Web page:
It was a good effort for his first time challenging the Monster, and there is a good chance they'll be back again. Which means they'll need another associate sponsor, which means you can go to..... yeah, well, you know. (see links below for a hint)
      The team plans to make another run at it in Kansas next week. We wish them well.


For it's part after the race the Desk had a pocket full of dead batteries, a touch of sunburn, and a couple of those spent lug nuts as souvenirs of the day which you can see in the Photo Pages.

To Picture Page 1

all outside links will open in a new window

The charities for the Clements' team:
American Partnership for Eosinophilic Disorder through
APFED's Website:

Motor Racing Outreach

The team's charity listing page with contact info for the others.

The Sponsors of the team as listed in the story:'s website is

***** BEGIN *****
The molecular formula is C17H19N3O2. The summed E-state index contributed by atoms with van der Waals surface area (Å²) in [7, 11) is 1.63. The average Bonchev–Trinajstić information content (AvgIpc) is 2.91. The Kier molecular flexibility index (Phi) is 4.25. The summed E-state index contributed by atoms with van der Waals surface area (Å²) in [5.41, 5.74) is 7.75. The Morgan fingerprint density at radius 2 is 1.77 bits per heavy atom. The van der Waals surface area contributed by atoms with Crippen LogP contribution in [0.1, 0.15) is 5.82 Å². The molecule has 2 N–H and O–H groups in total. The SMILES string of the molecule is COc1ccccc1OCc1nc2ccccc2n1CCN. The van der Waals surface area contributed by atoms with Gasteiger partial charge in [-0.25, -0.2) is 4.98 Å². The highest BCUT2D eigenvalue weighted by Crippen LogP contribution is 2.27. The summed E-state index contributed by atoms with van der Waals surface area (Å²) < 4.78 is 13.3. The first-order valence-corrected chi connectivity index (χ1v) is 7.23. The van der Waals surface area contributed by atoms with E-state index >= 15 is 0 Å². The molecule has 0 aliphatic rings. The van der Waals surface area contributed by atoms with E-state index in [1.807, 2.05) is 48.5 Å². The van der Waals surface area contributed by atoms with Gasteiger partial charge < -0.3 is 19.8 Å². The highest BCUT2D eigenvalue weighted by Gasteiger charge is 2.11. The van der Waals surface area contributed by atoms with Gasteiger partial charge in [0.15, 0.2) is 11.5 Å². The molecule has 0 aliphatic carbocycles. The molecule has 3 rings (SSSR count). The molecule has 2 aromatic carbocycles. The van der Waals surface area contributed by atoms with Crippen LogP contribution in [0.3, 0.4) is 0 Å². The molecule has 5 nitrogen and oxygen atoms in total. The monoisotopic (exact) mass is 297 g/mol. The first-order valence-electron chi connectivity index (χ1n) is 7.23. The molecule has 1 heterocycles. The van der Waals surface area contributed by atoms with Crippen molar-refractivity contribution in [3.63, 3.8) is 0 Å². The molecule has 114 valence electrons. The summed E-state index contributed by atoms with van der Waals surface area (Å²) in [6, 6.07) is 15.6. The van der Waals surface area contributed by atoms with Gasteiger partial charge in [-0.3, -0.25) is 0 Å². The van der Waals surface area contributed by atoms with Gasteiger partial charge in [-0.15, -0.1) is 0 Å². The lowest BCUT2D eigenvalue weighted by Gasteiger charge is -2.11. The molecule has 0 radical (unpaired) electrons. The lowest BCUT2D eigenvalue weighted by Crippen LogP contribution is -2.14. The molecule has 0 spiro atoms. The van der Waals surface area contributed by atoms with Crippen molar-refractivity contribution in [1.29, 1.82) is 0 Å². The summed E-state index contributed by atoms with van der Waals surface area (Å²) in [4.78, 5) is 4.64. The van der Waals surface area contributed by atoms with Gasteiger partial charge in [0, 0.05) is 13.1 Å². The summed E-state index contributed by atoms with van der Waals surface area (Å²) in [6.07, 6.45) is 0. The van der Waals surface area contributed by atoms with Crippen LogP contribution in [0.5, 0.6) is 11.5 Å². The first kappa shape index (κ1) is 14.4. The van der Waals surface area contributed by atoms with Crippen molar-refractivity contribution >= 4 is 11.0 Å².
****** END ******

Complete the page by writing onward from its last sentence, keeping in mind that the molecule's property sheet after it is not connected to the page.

And Boudreaux's Butt Paste® has:

Other Links of Interest
the NASCAR Nationwide Series:

The Dover Speedway main site

Hearing Loss info:

And the site for the Desk's Partner, Business Manager, Agent, Editor, Primary Contact, Lead Photographer, and.... ahhhh.... something else.... oh yeah, it's Wife!
us, there, with that

photo taken by The Desk

Page one of the Event Coverage article, and to Picture Page 1

[NOTE: For the day in question, the Desk, a Professional Freelance Journalist, was essentially working as a stringer to capture the overall essence of the event for the sponsor. This article and accompanying photo display pages are the results of that effort. All observations are by the Desk, all conclusions are his own, and may not represent anything in the real world from, by, or of anybody else.
    All photos were taken by either the Desk, or Mrs. Desk, who owns and controls the copyright of said images. All names and identifying marks, including the teams, the sponsors, the track, the sanctioning body, and everybody and everything else are owned by their respective owners and are used here as part of the event coverage. If any said entity objects to their inclusion by name, said words will be removed. If there are any questions or issues with the photos, said questions will be forwarded to Mrs. Desk. You may contact the Desk at: DrLeftover{!a~t!}TheMediaDesk{!d0t!}com (email scrambled due to spammer robots).